Our Tuvaluan Ambassador recently spent 2 months in Kiribati to start up partner distribution businesses. Whilst in Kiribati, Andrew participated in Mangrove planting and stood in solidarity with a Climate Action Event organised in Betio. The event called for the fossil fuel extraction as Kiribati and Tuvalu cannot afford a global temperature increase of more than 1.5 degrees Celsius. Andrew also recently began a youth organisation called ‘Food 21’ focused on strengthening food security in Tuvalu and has made ties with Climates, an Australian NGO that assists Pacific Islands NGO’s with access to Climate Change Funds. It is still early days for ‘Food 21’. Fakafetai Andrew.


Sameer Chand

OYW Ambassador for Fiji

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OYW Ambassador for the Federated States of Micronesia (FSM) Stephanie Jano Edward at the One Young World Summit in Bangkok, Thailand 2015.

In the lead up to the One Young World Sustainable Finance Expert Event in the Cayman Islands in November 2016 of this year, our OYW Ambassador for Fiji Sameer Chand has been incredibly busy briefing and working with a range of organisations and Pacific Islands Countries (PICs) around the area of governance. In this blog piece, Sameer considers the arguments for ‘network governance’ as opposed to hierarchical governance’ stressing that good governance in the area of financial inclusion depends on a number of key  factors. He highlights exploring the case study of the Pacific Islands Regional Initiative (PIRI) – the Alliance for Financial Inclusion model as an example of factors which must be closely examine in the context of financial inclusion. You can check out his blog piece here.



Coordinating Ambassador Updates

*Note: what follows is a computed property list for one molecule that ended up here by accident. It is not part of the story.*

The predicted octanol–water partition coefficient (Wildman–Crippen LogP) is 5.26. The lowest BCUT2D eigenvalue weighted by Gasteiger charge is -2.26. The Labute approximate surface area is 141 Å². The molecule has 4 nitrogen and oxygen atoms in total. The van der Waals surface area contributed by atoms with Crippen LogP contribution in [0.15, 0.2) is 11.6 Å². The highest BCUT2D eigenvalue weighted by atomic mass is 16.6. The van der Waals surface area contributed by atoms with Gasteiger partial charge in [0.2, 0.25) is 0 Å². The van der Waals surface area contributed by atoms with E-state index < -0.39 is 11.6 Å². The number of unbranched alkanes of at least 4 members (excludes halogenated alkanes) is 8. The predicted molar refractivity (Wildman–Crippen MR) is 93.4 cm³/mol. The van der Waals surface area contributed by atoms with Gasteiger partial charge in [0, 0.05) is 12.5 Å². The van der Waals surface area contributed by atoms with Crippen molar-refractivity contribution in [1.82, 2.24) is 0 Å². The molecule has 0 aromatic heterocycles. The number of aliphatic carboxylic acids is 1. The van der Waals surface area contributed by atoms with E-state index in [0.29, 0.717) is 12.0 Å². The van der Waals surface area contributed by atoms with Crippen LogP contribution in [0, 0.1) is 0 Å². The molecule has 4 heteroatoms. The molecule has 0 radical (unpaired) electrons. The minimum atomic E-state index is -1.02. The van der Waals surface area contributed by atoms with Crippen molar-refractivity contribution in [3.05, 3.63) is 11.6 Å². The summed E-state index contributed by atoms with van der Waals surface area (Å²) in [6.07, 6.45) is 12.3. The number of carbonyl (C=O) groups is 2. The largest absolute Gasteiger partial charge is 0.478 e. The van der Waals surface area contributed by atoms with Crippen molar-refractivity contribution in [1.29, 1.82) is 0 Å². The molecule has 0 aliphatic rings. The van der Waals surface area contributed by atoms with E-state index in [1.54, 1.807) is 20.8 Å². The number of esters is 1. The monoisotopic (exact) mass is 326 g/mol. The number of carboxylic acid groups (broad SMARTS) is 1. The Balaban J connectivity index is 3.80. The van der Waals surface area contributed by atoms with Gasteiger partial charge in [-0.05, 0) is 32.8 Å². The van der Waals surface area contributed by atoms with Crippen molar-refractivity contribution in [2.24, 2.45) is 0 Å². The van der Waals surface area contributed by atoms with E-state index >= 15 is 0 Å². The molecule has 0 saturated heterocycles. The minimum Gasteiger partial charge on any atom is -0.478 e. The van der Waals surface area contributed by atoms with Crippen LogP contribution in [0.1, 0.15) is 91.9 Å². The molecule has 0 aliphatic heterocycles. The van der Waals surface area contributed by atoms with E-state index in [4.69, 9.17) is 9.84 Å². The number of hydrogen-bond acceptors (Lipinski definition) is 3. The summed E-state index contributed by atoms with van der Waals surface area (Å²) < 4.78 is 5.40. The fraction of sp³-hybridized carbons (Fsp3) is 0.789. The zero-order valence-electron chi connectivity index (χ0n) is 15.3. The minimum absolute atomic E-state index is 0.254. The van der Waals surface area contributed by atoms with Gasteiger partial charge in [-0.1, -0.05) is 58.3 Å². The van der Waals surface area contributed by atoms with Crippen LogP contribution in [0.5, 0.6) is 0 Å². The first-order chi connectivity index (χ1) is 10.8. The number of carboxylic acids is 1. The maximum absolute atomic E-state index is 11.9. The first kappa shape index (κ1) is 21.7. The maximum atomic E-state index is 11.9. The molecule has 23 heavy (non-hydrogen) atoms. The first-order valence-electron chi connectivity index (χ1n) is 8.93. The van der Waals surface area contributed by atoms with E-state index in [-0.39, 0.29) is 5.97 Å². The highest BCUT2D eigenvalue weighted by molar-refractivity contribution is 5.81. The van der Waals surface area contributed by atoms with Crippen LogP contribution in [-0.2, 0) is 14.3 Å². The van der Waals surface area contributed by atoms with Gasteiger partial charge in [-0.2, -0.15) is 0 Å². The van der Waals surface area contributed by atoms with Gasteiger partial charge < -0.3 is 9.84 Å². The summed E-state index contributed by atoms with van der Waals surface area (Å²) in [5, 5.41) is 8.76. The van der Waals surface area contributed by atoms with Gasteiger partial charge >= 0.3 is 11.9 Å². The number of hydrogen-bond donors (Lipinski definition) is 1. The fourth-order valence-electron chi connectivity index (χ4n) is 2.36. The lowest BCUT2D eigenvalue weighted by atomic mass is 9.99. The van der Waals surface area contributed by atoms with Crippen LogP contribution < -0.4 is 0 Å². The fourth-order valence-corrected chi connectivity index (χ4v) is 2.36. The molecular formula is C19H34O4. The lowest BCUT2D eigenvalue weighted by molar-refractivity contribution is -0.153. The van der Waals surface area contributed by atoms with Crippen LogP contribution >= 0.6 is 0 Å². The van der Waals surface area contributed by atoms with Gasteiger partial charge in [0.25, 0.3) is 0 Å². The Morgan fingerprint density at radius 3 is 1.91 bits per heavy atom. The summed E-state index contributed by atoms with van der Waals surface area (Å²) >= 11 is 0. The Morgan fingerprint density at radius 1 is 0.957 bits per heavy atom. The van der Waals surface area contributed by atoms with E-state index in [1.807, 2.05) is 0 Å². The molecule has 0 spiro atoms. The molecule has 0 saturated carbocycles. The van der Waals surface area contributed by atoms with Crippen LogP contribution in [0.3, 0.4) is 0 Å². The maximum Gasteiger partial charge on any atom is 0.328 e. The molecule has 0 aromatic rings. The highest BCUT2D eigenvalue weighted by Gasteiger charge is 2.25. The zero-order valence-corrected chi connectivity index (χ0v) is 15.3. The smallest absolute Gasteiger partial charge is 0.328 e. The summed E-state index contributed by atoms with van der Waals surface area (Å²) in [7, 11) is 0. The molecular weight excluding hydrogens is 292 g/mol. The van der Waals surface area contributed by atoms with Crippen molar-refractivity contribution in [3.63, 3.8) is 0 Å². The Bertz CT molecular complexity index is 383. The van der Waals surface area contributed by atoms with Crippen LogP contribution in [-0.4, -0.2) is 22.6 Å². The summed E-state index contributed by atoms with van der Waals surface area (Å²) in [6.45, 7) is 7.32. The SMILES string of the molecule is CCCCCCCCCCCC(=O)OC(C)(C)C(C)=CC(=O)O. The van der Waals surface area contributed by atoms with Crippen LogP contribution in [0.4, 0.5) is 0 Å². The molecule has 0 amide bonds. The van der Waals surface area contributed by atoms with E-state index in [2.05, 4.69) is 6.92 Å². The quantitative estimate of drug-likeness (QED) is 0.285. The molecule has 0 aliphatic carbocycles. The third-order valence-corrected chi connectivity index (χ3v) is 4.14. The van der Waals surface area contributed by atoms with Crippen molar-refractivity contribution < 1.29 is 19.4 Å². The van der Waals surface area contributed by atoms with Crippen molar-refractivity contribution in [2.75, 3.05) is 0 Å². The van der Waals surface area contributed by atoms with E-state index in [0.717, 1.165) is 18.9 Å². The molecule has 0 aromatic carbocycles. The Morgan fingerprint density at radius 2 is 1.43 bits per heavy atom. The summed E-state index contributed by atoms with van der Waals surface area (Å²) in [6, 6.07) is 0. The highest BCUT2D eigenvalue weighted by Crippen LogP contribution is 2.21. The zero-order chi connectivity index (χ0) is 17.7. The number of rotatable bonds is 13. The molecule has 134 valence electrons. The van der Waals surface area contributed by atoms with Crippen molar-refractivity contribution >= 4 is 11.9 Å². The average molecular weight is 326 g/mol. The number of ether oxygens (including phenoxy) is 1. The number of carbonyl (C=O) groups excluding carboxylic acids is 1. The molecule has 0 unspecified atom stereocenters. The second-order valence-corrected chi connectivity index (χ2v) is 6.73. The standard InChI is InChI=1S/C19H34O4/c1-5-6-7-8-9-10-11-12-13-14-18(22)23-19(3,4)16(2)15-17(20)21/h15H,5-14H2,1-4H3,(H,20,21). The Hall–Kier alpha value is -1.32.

Tim Baice

OYW Coordinating Ambassador for Oceania/ OYW Ambassador for Samoa

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OYW Ambassador for Kiribati Rae Bainteiti and OYW Coordinating Ambassador Oceania/ Samoa Tim Baice at the Pacific CSO NZ Fono 2016 .

June

  • I helped support a fellow youth advocate and leader in her bid to participate in her first World Challenge Programme. The WCP gives young people the opportunity to engage in social and community development projects within developing countries. Yvette is travelling to Borneo. We held a successful quiz night in early June. You can check out what else has been going on here.
  • I was recently appointed to the Commonwealth Youth Council Special Interests Groups as a representative for LGBTI youth. You can find out more about my appointment here.
  • I was pleased to meet with Triona Maddick via skype to talk about ways in which Pacific ambassadors can greater connect with Oceania ambassadors in Australia. Triona is the Chair of the Australian National Young Leader Organising Committee (NYLOC) which supports and ensures strong delegate representation from Australia. Triona and I are both working on opportunities for Ambassadors in Australia and New Zealand to meet and network prior to the OYW Summit 2016.
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Pacific Delegates at the Pacific CSO NZ Fono 2016

July

  • Pacific Civil Society Organisations (CSOs) NZ Fono: I was delighted to attend this Fono along with Rae and a strong delegation of Pacific youth to ensure our voices were present. This was an opportunity for Pacific CSO’s in NZ to contribute to ongoing discussions and the current reviews on the revised blueprint for Pacific Regionalism. We were able to commit the Pacific Islands Association of Non Governmental Organisations (PIANGO) to working with Pacific peoples in NZ to ensure we are a part of this critical discussion.